The Traitor (aka Il Traditore) review by Mark McPherson - Cinema Paradiso
Traitor takes aim at Tommaso Buscetta, the Italian mafia man who became best known as the man who talked to bring down the many criminal underworld cohorts. He seemed to have a cushy life within the mafia. He had children. He had a plush estate. He made money and power. But Tommaso was known fool as his career in crime continued. He saw the writing on the wall with his son being addicted to drugs. He is aware this life cannot continue. He can sense it coming to an end.
Rather than fight back against the justice system as some sort of loyalty to the men he associated with, Tommaso decides to speak out and reveal everything about the mafia. Doing so will label him as a pentito, a man who has betrayed his brothers in organized crime. They’ll holler for his blood in court and try to do everything in their power to take him out. Speaking out could mean the end for Tommaso and his family. But, then again, so could staying within the mob, as numerous assassinations and prison sentences were carried out even before Tommaso was arrested.
Pierfrancesco Favino plays Tommaso with a great deal of depth. We can see the weariness in his eyes as he voices truth between cigarettes while chatting with a lawyer about spilling all he knows. We can see the sadness spew from his eyes when he realizes his son has been murdered and realizing that there’s so little he can do if he submits to this plea bargain. There’s great concern in his mind for taking on a new life as well as deep fears of his own mortality. Yet he continues on to do the right thing even if it mostly means throwing away his cushy lifestyle and his security.
Tommaso’s life is not an easy one. When in court, he is literally surrounded by other mafia members in cages that grit and gnash their teeth in dismay. Tomasso can’t stay quiet while making these claims. He must face them head-on. This is best seen during a scene where Tomasso speaks with another mafia leader and constantly calls out this spinning mobster as being a hypocrite that is being dishonest and trying avoid confessions that will damn him and the mafia.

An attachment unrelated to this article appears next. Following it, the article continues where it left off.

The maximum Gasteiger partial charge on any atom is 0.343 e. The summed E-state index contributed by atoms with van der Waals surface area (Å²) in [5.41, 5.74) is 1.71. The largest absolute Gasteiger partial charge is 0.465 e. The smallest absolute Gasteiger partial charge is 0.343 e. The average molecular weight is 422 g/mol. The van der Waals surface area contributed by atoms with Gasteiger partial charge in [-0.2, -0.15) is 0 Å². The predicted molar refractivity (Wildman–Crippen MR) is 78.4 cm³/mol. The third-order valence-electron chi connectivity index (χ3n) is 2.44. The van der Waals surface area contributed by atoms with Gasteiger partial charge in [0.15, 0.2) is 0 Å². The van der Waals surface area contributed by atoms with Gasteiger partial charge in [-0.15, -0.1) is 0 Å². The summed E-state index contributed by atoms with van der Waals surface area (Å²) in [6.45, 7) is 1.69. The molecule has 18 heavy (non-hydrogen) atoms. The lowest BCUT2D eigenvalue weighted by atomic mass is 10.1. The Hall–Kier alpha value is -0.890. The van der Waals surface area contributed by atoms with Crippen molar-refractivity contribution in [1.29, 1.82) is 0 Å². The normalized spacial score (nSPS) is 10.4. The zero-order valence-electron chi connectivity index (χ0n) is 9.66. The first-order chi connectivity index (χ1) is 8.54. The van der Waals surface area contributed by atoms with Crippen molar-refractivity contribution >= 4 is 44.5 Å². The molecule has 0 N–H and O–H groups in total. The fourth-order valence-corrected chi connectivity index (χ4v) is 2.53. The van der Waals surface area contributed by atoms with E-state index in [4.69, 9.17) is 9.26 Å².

The film runs 2.5 hours and most of it is intriguing and compelling enough. The courtroom scenes in particular, which one would think would be the most boring part, are surprisingly the most engaging and exciting. Considering this is a film with assassinations and exploding cars, that’s saying something. Every courtroom scene feels chaotic, passionate and shocking. Thankfully there’s more of this than the rest of the pictures meandering around numerous aspects of Tommaso’s life that have hills and valleys. Some of it is interesting the way Tommaso contemplates purchasing a gun as something to clean and pass the time, perhaps using it on someone who gets too close to his family. Other aspects feel unneeded, as when we dip into Tomasso’s dreams about dying, delivered in a Christmas Carol sort of way with Tomasso lying in his casket and being forced into the ground. Did we really need all that when we can clearly see the terror within his eyes?
At any rate, The Traitor mostly gets the job done of presenting the conflicting mindset within Tomasso that led to a longer life than his more dangerous associates. There’s some introspection here and there as the picture jumps around time and showcases crime’s draining qualities that simply can’t last for as robust as its organization may appear. Of course, much of this seems like a repetition of previous gangster picture but it helps to keep that portrayal going of how crime really doesn’t pay in more ways than just financial.